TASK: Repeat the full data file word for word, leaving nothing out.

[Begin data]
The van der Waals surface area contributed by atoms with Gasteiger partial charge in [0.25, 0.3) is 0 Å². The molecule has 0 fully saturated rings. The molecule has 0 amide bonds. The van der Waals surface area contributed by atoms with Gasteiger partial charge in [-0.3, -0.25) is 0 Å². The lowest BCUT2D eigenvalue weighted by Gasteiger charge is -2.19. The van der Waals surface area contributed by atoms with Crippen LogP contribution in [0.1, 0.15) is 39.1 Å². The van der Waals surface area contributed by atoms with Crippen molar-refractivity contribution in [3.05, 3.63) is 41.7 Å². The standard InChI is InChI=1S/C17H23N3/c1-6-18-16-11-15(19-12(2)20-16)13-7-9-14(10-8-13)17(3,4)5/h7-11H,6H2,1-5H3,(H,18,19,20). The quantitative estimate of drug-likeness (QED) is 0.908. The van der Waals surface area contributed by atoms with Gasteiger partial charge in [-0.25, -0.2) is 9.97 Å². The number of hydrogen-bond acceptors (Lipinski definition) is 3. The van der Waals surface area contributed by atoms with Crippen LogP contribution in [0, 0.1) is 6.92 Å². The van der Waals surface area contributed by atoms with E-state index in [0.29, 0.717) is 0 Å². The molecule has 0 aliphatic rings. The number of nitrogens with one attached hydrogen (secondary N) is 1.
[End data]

The van der Waals surface area contributed by atoms with Gasteiger partial charge in [0.25, 0.3) is 0 Å². The molecule has 0 fully saturated rings. The molecule has 0 amide bonds. The van der Waals surface area contributed by atoms with Gasteiger partial charge in [-0.3, -0.25) is 0 Å². The lowest BCUT2D eigenvalue weighted by Gasteiger charge is -2.19. The van der Waals surface area contributed by atoms with Crippen LogP contribution in [0.1, 0.15) is 39.1 Å². The van der Waals surface area contributed by atoms with Crippen molar-refractivity contribution in [3.05, 3.63) is 41.7 Å². The standard InChI is InChI=1S/C17H23N3/c1-6-18-16-11-15(19-12(2)20-16)13-7-9-14(10-8-13)17(3,4)5/h7-11H,6H2,1-5H3,(H,18,19,20). The quantitative estimate of drug-likeness (QED) is 0.908. The van der Waals surface area contributed by atoms with Gasteiger partial charge in [-0.25, -0.2) is 9.97 Å². The number of hydrogen-bond acceptors (Lipinski definition) is 3. The van der Waals surface area contributed by atoms with Crippen LogP contribution in [0, 0.1) is 6.92 Å². The van der Waals surface area contributed by atoms with E-state index in [0.29, 0.717) is 0 Å². The molecule has 0 aliphatic rings. The number of nitrogens with one attached hydrogen (secondary N) is 1.